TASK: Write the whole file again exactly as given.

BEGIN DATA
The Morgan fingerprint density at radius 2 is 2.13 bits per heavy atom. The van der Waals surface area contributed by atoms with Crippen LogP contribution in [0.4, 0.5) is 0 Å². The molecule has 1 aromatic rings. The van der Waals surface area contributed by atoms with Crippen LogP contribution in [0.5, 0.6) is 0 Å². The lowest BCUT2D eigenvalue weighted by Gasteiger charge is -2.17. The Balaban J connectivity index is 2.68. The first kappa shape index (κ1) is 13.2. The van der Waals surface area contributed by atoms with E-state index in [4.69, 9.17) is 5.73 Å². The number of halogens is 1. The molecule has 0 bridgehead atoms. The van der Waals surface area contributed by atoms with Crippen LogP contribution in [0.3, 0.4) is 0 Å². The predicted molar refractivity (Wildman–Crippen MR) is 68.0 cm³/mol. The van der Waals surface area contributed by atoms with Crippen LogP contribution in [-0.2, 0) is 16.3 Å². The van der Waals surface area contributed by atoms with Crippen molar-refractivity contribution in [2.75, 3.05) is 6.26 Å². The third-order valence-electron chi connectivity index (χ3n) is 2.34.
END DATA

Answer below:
The Morgan fingerprint density at radius 2 is 2.13 bits per heavy atom. The van der Waals surface area contributed by atoms with Crippen LogP contribution in [0.4, 0.5) is 0 Å². The molecule has 1 aromatic rings. The van der Waals surface area contributed by atoms with Crippen LogP contribution in [0.5, 0.6) is 0 Å². The lowest BCUT2D eigenvalue weighted by Gasteiger charge is -2.17. The Balaban J connectivity index is 2.68. The first kappa shape index (κ1) is 13.2. The van der Waals surface area contributed by atoms with E-state index in [4.69, 9.17) is 5.73 Å². The number of halogens is 1. The molecule has 0 bridgehead atoms. The van der Waals surface area contributed by atoms with Crippen LogP contribution in [0.3, 0.4) is 0 Å². The predicted molar refractivity (Wildman–Crippen MR) is 68.0 cm³/mol. The van der Waals surface area contributed by atoms with Crippen LogP contribution in [-0.2, 0) is 16.3 Å². The van der Waals surface area contributed by atoms with Crippen molar-refractivity contribution in [2.75, 3.05) is 6.26 Å². The third-order valence-electron chi connectivity index (χ3n) is 2.34.